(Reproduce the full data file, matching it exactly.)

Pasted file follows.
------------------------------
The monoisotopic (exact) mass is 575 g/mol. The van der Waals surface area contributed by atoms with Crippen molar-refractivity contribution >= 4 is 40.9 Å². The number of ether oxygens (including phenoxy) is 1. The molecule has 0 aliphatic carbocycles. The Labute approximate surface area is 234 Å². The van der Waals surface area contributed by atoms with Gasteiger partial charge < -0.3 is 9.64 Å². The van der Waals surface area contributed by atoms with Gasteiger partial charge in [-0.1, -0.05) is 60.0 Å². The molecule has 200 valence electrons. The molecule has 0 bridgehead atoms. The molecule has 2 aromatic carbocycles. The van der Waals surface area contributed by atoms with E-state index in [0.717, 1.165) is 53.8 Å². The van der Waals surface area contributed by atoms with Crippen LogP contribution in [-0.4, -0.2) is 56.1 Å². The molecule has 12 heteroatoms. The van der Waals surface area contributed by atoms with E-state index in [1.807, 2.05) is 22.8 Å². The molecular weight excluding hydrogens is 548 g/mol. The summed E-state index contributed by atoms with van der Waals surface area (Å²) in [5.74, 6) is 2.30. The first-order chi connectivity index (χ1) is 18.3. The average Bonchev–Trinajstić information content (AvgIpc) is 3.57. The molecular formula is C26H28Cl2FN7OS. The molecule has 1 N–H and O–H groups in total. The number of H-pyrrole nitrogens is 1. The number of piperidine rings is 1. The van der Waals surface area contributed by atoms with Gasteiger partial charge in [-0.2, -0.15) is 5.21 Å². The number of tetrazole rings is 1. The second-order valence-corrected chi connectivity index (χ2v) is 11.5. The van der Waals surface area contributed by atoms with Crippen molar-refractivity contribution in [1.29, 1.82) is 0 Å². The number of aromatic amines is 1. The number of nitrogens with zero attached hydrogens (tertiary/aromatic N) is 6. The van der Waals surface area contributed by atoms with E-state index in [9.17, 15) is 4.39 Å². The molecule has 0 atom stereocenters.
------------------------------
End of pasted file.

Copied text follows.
The monoisotopic (exact) mass is 575 g/mol. The van der Waals surface area contributed by atoms with Crippen molar-refractivity contribution >= 4 is 40.9 Å². The number of ether oxygens (including phenoxy) is 1. The molecule has 0 aliphatic carbocycles. The Labute approximate surface area is 234 Å². The van der Waals surface area contributed by atoms with Gasteiger partial charge < -0.3 is 9.64 Å². The van der Waals surface area contributed by atoms with Gasteiger partial charge in [-0.1, -0.05) is 60.0 Å². The molecule has 200 valence electrons. The molecule has 0 bridgehead atoms. The molecule has 2 aromatic carbocycles. The van der Waals surface area contributed by atoms with E-state index in [0.717, 1.165) is 53.8 Å². The van der Waals surface area contributed by atoms with Crippen LogP contribution in [-0.4, -0.2) is 56.1 Å². The molecule has 12 heteroatoms. The van der Waals surface area contributed by atoms with E-state index in [1.807, 2.05) is 22.8 Å². The molecular weight excluding hydrogens is 548 g/mol. The summed E-state index contributed by atoms with van der Waals surface area (Å²) in [5.74, 6) is 2.30. The first-order chi connectivity index (χ1) is 18.3. The average Bonchev–Trinajstić information content (AvgIpc) is 3.57. The molecular formula is C26H28Cl2FN7OS. The molecule has 1 N–H and O–H groups in total. The number of H-pyrrole nitrogens is 1. The number of piperidine rings is 1. The van der Waals surface area contributed by atoms with Gasteiger partial charge in [-0.2, -0.15) is 5.21 Å². The number of tetrazole rings is 1. The second-order valence-corrected chi connectivity index (χ2v) is 11.5. The van der Waals surface area contributed by atoms with Crippen molar-refractivity contribution in [1.29, 1.82) is 0 Å². The number of aromatic amines is 1. The number of nitrogens with zero attached hydrogens (tertiary/aromatic N) is 6. The van der Waals surface area contributed by atoms with E-state index in [9.17, 15) is 4.39 Å². The molecule has 0 atom stereocenters.